University City Oxford: Where to walk, what to see

University City Oxford: Where to walk, what to see

All over the world the name Oxford is associated with the most prestigious university in the world and higher education in general. So, considering this city as a kind of university campus, not all tourists include it in their itinerary around England. And completely in vain. In addition to the famous university, here is preserved the true spirit of old Britain. With its ancient architecture the city will interest any lover of historical tourism, everyone will find a place to walk and look at.

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University City Oxford: Where to walk, what to see

How to get there

Oxford is about 90 miles from London, so it’s easy to get here. The fastest way to get here is by train from Paddington Station. Express trains leave every 20 minutes, journey time is about an hour. Bus service between the cities is also excellent. If you’re travelling in a group it’s a good idea to book a cab or hire a car.

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How to get there

Where to Stay

Hotels in Oxfam are usually small and often run out of rooms. So if you are coming to Oxford for a few days you should book a room in advance. The price depends on the area.

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The Royal Prison Building in Oxford Where to stay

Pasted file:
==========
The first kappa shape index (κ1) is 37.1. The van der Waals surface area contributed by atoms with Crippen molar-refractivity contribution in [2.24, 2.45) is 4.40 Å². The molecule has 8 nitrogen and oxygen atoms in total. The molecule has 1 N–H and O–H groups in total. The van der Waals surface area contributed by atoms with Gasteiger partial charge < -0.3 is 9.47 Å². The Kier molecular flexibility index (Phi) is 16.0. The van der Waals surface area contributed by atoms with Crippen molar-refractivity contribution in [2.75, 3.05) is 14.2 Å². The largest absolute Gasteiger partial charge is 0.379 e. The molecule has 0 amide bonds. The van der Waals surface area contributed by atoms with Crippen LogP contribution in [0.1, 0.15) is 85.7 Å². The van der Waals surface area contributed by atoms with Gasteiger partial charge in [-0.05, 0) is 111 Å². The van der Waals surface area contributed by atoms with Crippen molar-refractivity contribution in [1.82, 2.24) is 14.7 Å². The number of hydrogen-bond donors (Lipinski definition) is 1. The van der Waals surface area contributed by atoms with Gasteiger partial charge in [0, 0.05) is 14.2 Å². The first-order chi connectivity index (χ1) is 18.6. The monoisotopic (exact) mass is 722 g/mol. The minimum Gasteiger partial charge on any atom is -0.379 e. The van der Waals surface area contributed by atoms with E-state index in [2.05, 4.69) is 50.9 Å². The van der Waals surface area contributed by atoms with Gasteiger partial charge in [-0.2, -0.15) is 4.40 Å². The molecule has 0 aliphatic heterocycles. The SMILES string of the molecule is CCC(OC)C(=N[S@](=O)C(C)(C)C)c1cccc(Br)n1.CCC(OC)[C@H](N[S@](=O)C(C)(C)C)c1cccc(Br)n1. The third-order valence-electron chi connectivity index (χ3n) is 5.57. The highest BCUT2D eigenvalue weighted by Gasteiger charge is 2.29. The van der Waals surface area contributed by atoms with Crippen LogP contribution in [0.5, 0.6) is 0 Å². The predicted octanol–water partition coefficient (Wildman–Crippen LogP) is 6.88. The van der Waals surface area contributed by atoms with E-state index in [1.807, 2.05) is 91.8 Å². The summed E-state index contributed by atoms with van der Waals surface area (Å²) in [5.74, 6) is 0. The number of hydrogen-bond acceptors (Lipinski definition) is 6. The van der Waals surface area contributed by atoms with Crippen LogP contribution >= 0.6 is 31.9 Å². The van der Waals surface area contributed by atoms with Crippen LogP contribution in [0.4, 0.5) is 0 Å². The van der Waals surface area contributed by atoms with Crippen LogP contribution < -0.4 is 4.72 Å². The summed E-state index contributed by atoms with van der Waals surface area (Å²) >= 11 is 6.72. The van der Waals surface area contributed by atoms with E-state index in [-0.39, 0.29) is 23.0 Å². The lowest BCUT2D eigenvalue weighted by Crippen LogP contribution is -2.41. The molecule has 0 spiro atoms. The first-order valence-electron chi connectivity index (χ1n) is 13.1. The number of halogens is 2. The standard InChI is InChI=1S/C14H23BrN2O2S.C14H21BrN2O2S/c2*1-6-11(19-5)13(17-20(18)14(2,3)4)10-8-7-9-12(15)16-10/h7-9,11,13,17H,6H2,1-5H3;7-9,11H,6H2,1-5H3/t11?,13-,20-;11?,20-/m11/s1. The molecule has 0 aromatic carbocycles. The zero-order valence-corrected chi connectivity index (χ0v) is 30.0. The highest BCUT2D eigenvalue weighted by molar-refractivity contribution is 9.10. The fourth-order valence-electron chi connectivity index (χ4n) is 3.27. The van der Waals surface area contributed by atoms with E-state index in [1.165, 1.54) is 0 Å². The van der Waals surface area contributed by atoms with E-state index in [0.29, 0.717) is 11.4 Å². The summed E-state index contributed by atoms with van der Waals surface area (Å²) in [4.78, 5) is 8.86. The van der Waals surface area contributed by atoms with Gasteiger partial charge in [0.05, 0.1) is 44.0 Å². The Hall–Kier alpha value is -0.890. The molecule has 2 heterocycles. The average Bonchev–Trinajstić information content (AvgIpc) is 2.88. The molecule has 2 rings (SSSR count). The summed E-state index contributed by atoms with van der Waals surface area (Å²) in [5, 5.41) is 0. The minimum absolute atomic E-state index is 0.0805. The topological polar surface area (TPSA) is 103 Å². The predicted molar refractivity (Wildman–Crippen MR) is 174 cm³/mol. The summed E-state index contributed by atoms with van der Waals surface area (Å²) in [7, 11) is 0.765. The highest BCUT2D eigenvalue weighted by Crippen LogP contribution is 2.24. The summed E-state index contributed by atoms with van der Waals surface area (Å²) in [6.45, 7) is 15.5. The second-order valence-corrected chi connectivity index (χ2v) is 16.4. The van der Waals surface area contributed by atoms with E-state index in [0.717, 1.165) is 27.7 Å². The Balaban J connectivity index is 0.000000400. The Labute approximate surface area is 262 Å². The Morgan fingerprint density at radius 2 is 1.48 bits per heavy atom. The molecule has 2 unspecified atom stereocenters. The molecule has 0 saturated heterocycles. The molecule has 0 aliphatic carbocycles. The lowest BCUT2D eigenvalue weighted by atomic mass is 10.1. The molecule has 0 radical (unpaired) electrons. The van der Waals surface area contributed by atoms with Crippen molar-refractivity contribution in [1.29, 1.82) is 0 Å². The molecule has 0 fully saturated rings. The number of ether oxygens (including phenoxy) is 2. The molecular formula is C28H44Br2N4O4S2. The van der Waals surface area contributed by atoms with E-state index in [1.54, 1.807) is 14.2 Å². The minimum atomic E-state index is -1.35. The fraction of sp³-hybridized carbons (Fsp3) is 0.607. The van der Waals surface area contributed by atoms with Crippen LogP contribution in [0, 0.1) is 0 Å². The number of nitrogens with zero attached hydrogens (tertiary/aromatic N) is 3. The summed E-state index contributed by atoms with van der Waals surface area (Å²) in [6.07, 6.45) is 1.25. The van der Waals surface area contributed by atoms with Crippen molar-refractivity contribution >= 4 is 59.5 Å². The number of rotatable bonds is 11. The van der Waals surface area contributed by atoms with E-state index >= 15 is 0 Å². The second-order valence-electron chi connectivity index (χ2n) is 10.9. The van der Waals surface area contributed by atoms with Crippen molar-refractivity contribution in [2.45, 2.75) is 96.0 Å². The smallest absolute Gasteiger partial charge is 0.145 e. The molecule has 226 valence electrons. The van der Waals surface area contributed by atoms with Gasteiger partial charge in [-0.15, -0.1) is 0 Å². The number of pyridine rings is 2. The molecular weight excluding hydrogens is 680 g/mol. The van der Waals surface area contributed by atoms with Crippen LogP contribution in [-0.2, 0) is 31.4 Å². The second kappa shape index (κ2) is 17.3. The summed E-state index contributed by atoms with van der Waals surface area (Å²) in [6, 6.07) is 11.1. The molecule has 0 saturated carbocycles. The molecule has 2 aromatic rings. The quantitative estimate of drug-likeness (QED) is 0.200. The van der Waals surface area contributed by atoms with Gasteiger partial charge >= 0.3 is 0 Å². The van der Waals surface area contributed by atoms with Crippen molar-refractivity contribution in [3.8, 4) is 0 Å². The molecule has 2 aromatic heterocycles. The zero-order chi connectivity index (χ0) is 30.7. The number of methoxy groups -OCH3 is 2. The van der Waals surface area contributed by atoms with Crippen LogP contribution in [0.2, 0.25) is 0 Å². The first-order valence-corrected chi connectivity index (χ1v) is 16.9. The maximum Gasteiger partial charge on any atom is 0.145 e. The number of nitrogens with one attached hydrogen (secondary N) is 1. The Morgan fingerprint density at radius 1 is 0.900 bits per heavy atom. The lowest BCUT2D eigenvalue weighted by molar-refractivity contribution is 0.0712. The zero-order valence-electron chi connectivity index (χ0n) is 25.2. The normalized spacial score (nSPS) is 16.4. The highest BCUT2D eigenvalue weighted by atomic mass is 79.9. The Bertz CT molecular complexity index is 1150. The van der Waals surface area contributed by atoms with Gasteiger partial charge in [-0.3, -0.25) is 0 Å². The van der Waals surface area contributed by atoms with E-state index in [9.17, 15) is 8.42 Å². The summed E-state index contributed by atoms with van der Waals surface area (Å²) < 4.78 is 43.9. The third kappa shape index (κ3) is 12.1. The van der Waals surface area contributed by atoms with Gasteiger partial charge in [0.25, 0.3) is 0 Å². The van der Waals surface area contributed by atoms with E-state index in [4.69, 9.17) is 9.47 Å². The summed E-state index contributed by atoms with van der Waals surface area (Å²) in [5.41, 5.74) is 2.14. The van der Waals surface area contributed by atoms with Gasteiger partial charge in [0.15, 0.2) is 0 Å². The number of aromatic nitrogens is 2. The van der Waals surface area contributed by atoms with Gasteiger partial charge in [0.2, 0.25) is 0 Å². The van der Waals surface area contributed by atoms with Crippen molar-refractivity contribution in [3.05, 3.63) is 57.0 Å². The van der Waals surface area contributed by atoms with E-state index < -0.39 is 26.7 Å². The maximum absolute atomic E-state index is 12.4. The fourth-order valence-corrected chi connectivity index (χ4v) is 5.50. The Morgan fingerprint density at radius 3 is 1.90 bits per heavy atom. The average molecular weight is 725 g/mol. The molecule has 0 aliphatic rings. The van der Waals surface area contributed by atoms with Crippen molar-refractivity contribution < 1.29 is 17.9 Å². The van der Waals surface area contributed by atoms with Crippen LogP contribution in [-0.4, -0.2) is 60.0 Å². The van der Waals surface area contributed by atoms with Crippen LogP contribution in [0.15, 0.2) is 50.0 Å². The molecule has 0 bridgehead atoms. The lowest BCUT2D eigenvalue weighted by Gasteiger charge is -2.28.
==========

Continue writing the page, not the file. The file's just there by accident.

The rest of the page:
The most expensive hotels are in Old Town . In the newer districts of New Hinksey and Iffley a night in a hotel is cheaper, but the interesting places can be reached on foot in at least half an hour.

The tourist season is June through August. At this time come not only tourists but also the British themselves. Prices for accommodation and sightseeing go up dramatically and it becomes problematic to rent a room. Therefore the best time to come here is spring.

Sightseeing

Oxford, founded in X century on the banks of the River Thames, is impressive with its ancient architecture. The main attraction is obviously the famous university. The exact date of its foundation is unknown, but it was mentioned that students study here back in 972.

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Sightseeing

Unlike other educational institutions, which are one monumental building and academic buildings, Oxford University has its own unique structure. It is a whole complex of colleges scattered throughout the city .

It is inconvenient for students, but very interesting for the tourist. After all, this arrangement sets the architectural tone for the whole city. There are no free-standing houses, the buildings are small fortresses of colleges, inside which there are churches, courtyards, gardens and even its own cemetery. All buildings were built at different times, from the Middle Ages to the 20th century. Entrance to colleges is paid, and not all are open to the public. It is worth choosing 2-3, especially since the internal layout they are largely similar.

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College Christ Church Attractions.

The most interesting ones are: – New College – Christ Church College – Merton College and others.

Another interesting structure is Oxford Castle . Unlike other fortresses, the walls of this castle close the square in a crescent, only on three sides. A hill was used as the fourth wall during the construction.